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A Captivating Mind | The Nation

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A Captivating Mind

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Where the investigation failed in its objectives, one journalist has broken ground. For more than twenty years, Hristo Hristov has been relentlessly working on excavating Bulgaria’s totalitarian past and its numerous crimes. The author of seven books, including a critical biography of Todor Zhivkov, a history of Bulgaria’s concentration camps and an examination of the Communist Party’s disastrous economic policies, Hristov has also dedicated a substantial part of his career to researching the Markov case. His authoritative documentary study Kill the Wanderer, which was published to great fanfare in Bulgaria in 2005 and has just appeared in an abridged version in English, remains the major source of information today on Markov’s life and death. Sifting tirelessly through the available SSS archives, interviewing a wide circle of people, and filing information requests (or lawsuits whenever those were not honored), Hristov has managed to diligently reconstruct, piece by piece, the mysterious puzzle of Markov’s case. In the course of his work, he received anonymous threats and his apartment was rifled three times, but he refused to be intimidated in his dogged pursuit, trying to fill what he calls “the vacuum of memory.”

One of the greatest challenges has been the sustained campaign of misinformation and vitriol around Markov’s name. Rumors that Markov had been acting as an undercover SSS agent in London or even as a double agent for the CIA or MI6 were in circulation even before 1989—a common strategy against detractors of the regime, intended to discredit them in the eyes of their admirers and enemies alike—but after the political changes in Bulgaria, the smear campaign against Markov continued. Books like The Umbrella Murder (1994), by Vladimir Bereanu and Kalin Todorov, and Kill Georgi Markov’s Cat (2006), by Angelina Petrova, advance the notion—based on little more than allegations and gossip—that Markov had been working for the SSS. Bereanu and Petrova have since been revealed as former SSS agents. Petrova’s book in particular, an ad hominem attack on Markov, paints him as a selfish, dishonest person, a womanizer, whose work has no literary value whatsoever. She proposes that the CIA could have killed Markov, or that his death was not a murder: he might have died from sepsis due to a cat scratch or even the bubonic plague.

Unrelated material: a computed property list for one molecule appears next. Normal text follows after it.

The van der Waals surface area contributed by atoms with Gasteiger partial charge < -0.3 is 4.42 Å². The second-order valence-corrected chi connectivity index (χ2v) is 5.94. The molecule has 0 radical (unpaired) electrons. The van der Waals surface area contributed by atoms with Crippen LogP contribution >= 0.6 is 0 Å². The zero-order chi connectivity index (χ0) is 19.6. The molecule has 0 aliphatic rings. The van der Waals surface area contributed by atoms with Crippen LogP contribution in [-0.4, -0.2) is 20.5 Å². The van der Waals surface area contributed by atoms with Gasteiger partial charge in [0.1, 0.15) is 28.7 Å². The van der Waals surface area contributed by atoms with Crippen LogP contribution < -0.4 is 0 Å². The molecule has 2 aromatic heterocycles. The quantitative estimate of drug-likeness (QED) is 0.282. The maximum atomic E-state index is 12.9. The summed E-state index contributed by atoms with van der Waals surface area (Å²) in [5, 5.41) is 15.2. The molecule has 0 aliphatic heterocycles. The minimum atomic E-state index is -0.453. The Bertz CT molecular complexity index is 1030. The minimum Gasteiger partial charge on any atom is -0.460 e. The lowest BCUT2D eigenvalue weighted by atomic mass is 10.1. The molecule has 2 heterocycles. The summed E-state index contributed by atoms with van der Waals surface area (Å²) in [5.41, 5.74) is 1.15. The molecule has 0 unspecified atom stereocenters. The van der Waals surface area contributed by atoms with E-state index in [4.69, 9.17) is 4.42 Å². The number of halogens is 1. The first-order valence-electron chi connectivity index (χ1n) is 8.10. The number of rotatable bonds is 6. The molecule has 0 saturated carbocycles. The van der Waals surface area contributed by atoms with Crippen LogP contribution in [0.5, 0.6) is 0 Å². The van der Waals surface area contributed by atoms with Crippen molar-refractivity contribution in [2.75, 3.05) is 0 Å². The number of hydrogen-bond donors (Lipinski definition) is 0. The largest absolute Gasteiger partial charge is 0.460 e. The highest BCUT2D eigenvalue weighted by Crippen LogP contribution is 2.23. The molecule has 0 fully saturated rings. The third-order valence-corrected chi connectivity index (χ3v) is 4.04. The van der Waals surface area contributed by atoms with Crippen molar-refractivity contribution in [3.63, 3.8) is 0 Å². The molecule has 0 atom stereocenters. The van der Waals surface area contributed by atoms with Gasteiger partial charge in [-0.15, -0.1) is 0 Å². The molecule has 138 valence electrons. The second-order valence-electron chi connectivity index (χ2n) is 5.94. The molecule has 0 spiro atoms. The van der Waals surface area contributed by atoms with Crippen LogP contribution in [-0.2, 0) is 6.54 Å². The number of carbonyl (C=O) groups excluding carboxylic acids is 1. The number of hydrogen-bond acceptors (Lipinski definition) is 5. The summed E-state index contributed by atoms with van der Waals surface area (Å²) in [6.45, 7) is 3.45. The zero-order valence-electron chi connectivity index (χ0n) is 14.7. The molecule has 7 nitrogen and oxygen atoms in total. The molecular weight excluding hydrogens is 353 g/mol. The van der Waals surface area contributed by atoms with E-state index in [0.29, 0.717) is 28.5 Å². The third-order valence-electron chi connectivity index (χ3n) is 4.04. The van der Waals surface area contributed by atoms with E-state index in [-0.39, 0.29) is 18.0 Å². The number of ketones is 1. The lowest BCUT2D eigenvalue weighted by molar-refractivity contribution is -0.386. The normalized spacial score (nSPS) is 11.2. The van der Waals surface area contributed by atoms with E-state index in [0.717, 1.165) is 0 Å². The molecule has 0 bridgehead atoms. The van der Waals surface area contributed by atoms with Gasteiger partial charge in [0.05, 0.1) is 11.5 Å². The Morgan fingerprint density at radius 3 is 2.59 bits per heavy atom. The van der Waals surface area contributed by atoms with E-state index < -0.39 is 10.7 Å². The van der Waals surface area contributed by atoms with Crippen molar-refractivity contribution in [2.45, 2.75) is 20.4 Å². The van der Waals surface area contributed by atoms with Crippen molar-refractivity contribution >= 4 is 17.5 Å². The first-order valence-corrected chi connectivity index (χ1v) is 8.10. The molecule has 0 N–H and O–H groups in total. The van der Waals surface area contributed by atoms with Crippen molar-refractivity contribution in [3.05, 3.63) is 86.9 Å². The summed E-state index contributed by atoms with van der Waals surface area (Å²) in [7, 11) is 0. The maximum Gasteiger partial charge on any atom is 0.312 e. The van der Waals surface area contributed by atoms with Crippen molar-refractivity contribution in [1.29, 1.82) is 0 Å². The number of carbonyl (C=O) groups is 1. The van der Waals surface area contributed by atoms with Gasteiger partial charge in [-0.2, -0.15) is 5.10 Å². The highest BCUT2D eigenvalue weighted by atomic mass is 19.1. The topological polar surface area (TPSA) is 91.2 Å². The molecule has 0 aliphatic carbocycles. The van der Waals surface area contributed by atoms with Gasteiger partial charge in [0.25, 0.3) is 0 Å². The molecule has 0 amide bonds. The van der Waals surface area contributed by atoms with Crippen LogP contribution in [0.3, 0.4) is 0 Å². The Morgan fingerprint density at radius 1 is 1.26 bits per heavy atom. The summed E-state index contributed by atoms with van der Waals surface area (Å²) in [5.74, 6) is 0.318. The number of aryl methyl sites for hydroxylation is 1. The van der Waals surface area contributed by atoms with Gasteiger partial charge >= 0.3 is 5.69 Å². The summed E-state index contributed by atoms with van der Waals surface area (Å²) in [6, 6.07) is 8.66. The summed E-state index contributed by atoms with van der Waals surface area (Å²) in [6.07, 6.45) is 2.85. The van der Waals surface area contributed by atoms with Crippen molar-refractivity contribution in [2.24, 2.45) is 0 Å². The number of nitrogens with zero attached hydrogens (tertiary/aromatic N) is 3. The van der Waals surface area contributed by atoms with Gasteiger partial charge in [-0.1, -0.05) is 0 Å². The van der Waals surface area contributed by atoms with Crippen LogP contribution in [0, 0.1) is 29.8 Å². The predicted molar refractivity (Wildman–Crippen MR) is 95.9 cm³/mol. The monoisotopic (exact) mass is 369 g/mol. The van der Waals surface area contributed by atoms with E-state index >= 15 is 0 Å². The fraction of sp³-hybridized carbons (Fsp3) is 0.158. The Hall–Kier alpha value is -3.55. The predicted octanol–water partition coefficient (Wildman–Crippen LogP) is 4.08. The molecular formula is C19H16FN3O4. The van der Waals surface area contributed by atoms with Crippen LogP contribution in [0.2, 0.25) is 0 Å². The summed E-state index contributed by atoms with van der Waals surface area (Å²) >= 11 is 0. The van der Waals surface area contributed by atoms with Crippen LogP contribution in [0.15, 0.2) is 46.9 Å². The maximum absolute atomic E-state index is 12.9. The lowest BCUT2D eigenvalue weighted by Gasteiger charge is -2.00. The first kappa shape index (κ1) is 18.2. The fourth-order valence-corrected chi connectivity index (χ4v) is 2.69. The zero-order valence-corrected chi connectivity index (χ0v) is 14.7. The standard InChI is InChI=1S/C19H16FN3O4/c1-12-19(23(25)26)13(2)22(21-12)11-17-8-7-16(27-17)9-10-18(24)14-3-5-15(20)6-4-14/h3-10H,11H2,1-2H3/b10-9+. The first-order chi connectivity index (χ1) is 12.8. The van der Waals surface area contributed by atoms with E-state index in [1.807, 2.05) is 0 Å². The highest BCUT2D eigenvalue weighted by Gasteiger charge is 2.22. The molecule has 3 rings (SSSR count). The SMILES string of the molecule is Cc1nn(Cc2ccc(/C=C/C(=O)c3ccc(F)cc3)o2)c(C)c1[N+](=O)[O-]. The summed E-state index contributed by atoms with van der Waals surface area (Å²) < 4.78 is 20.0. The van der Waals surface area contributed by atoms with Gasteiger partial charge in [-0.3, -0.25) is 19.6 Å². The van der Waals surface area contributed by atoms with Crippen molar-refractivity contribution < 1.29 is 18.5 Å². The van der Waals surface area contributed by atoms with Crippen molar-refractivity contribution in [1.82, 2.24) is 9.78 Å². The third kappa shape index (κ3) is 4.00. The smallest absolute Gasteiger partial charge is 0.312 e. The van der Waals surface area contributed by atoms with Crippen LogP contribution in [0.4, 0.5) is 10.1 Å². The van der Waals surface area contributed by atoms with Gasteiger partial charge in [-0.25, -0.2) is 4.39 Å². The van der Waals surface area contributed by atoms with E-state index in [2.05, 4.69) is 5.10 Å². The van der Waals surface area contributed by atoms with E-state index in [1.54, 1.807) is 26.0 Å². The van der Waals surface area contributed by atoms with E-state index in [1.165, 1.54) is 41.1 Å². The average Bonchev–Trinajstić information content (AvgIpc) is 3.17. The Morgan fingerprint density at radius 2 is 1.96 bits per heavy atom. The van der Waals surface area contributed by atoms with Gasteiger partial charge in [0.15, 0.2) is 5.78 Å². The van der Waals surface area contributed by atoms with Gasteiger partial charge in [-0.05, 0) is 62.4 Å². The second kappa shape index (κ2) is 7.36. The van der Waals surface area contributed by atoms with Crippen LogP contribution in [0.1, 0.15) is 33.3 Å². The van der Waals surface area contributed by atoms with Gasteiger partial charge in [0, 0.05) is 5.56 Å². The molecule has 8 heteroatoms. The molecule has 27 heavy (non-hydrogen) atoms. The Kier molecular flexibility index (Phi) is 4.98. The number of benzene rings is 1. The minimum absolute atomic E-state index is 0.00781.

Hristov categorically rejects such conspiracy theories, as does Kosta Bogatzevsky, who in the course of the criminal investigation has interviewed dozens of former SSS employees under oath. “There are no documents and absolutely no evidence to show that Georgi Markov was an agent of SSS,” Bogatzevsky says. “All these allegations are false and aim to deflect attention from the criminal act that was committed.”

Despite the overwhelming evidence, hard and circumstantial, that has come to light about the Markov assassination, speculation about his role as a political dissident and artist continue to proliferate in Bulgarian public spaces and Internet discussions. Opinions are sharply split, and not always along political lines, with one side accusing Markov of being a traitor or a suave servant of the regime, and the other lauding him as a national hero and a defender of the values of truth and freedom. Markov’s two lives—first as a member of the official intelligentsia, and later as its vociferous critic in exile—naturally fuel such divisions, but they also point to the complexity of human psychology and the nature of the regime, as well as the variegated roads of one’s existence and personal development, which can never be reduced to polarities. Markov’s biography stands witness to a system that artfully blurred the lines between ideological demands and individual desire, making self-deception appear as a natural choice. Perhaps Markov’s greatest feat was to expose the difference between the two.

Most important, however, the contentious debate surrounding his legacy reveals the ambiguous national attitude toward the historical legacy of Bulgaria’s totalitarian regime as a whole. As Tony Judt perceptively writes in Postwar: “the Cold War fault-line fell not so much between East and West as within Eastern and Western Europe alike…. Between those for whom Communism brought practical social advantage in one form or another, and those for whom it meant discrimination, disappointment and repression.” The ultimate insider as well as the ultimate outsider, Markov showed that the division ran right through him.

Certainly, as he so often observed in In Absentia Reports, a substantial stratum of the Bulgarian population received material benefits and social privileges from the communist system, provided they were willing to dispense with their basic rights and abstain from open criticism. For the average citizen of Bulgaria, life was, if not satisfactory, then calm and uneventful, a dutiful trudge along prescribed lines. For many others, though, it was the exact opposite: full of physical and psychological violence, persecution and daily cruelties.

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